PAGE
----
Froufrou

Peasant blouses are all I want to wear in (not too hot) summer, usually paired with a gathered skirt and either clogs or ballet flats. My favourite peasant blouse was a 1970s vintage one I had bought when I was a teenager, which I’ve been trying to find a replacement for since it got ruined in the wash (pro tip: don’t put a white blouse and a goose poop green cardigan in the same laundry cycle – I WAS TIRED OKAY?!).

On the hunt for peasant blouse patterns, I discovered Butterick 4685 through Constance’s lovely versions. I immediately fell in love with the ruffle version, which is the one I chose to sew.

I made this blouse a year ago, so I don’t really remember any details, only that it was quite easy to make and that I used bias tape inside the curved hem instead of turning the hem over as advised in the pattern. About that curved hem, I don’t think I’d include it were I to sew this pattern again. I only wear this kind of loose-fitting peasant blouse tucked into a skirt anyway (to the point that I didn’t even think to take some untucked pictures, sorry!), so straightening the hem would make more sense.

One of the reasons why I wouldn’t wear this blouse untucked (other than the fact that I actually prefer tucking my blouses into skirts) is the way it looks from the side: you’ll have to take my word for it since I forgot to take a picture , but it makes me look like I’m pregnant (that’s a classic and I don’t really mind) front AND back (less of a classic and I do mind!). That wouldn’t stop me from sewing this pattern again, though, since it looks perfectly cute once tucked in!

The fabric I used came from the Stoffenspektakel, as did the fabric of the skirt I’m wearing in the pictures! It’s a gathered skirt I sewed almost two years ago, but haven’t blogged because it is so simple there was no point in a whole blog post of its own. At least now I’ll have a record of it on the blog!

I added patch pockets with a folded top edge (you can click on the picture above to see them better) to my usual gathered skirt base. If the fabric of this skirt looks familiar, it’s because it’s the exact same print as these two jersey pieces, only in a cotton poplin this time!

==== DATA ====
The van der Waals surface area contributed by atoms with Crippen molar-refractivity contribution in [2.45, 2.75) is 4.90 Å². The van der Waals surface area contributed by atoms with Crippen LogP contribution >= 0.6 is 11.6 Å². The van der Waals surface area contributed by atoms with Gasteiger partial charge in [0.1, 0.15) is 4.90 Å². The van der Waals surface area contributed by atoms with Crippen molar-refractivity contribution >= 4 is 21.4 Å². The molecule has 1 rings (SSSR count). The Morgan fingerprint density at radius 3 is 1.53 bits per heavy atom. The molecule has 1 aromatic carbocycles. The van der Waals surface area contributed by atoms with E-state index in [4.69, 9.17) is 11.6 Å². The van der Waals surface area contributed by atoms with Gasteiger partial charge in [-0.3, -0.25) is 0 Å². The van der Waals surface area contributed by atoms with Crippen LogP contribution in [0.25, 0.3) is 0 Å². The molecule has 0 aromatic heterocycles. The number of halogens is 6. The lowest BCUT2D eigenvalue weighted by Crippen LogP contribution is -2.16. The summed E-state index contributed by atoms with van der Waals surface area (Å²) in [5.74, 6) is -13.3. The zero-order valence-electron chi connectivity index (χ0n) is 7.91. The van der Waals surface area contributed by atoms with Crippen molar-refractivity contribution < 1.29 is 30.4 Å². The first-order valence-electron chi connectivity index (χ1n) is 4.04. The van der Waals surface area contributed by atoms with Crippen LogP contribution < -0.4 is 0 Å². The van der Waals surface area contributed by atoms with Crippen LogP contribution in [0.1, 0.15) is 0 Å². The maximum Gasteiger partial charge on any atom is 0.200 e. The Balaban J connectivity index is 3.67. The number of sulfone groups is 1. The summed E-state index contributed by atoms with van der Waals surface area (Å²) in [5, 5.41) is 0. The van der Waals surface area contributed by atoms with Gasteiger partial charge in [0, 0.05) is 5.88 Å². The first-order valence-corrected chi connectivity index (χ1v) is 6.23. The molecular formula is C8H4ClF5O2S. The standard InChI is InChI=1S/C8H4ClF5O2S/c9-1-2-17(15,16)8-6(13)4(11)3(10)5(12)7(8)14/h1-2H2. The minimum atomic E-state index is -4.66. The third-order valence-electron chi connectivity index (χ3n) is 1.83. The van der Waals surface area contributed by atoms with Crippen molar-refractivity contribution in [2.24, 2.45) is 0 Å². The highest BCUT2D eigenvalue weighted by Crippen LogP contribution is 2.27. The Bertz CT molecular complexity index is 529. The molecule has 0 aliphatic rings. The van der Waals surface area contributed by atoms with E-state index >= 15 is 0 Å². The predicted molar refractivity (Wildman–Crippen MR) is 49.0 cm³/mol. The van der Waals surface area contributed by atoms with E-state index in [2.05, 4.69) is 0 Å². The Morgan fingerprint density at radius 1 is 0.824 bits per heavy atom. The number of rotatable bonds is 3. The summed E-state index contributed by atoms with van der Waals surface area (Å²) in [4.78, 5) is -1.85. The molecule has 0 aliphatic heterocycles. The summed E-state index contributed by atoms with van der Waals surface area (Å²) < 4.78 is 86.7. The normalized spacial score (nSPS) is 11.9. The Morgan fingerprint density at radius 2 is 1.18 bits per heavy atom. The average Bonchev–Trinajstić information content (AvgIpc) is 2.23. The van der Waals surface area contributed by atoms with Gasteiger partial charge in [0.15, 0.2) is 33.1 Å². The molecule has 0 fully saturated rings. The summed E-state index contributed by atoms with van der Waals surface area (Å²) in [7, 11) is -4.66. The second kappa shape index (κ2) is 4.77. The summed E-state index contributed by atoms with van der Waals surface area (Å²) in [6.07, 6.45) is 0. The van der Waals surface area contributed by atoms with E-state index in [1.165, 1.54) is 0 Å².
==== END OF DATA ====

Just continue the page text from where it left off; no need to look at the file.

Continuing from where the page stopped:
Man have I worn this skirt these past two years! I’ve been wearing it with or without tights, summer and winter, and the fabric has held up beautifully. But wait, does this mean I haven’t sewn a gathered skirt in almost two years?! Must. Remedy. ASAP!

Advertisements

Cherries and Polka Dots

Ah, cherries! I don’t think I’ll ever get sick of them. I really can’t resist a good cherry print for summer. And if you throw some polka dots in the mix…

I bought this fabric at the Stoffenspektakel. There was only a 2 metre piece left, and I hemmed and hawed for a couple years before deciding on a pattern for it. But after making my flamingo dress, also from a small yardage, I immediately knew I had to use the same pattern for this cherry fabric, Woman W88 (a vintage pattern I bought on Etsy).

The pattern actually uses quite a lot of fabric, but I’ve only been using the bodice and strap pieces, substituting a gathered skirt the width of my fabric (x2) for the voluminous skirt of the pattern. I’m definitely planning on using the skirt of the pattern in the future, but this substitution has proven very useful when dealing with smaller yardages.

I did not make a lot of changes compared to my first version, only tiny modifications. First, I finished the neckline with a narrower bias tape. I’m not sure this was such a good idea. It looks good, yes, and I was able to topstitch it in place instead of slip stitching it, but it also means that I had to cut the hidden ends of the straps way shorter (thus more prone to fraying) than on my first version.

I also didn’t add the cute little strap bows this time. I felt one dress with these bows was enough, and I didn’t want it to be too obvious that I had two dresses that were exactly the same but for the fabric. For the same reason, I changed the shape of the pockets, too, from rounded to square.

One small fit problem I hadn’t noticed on my first version is that the waistline is maybe a touch too low. Another small fit problem I hadn’t noticed on my first version, probably because it was hidden by the bows, is that the two front neckline darts do not sit perfectly flush to my body. It’s barely visible (even less in the pictures), but a possible improvement to keep in mind for a future version.

Because there will be future versions of course. It’s the kind of pattern I can see myself sewing over and over again, changing only the fabric and small details.

Flamingos!

I. LOVE. THIS. DRESS.

I love it so much that I almost didn’t dare starting to wear it! I finished it about ten days before my travel to Spain, so I decided to save it for the travel and didn’t wear it before we left. Once in Spain, we spent a week in Madrid and I didn’t wear it because I wanted to save it for later. Then we arrived at the village where we spent the rest of the holiday… and I didn’t wear it because I felt it was too fancy for the village! So more than a month after finishing it, I hadn’t worn it even once!

Once we got back to Belgium, I kept postponing the first outing of this poor dress: it was not even that I feared damaging it; the problem was that I was afraid to wear it and realise it was not comfortable or didn’t fit as well as I thought or some other letdown and be disappointed. Don’t worry, I have since come to my senses and started to wear it! And it is comfortable, and it does fit as well as I thought it did! 😀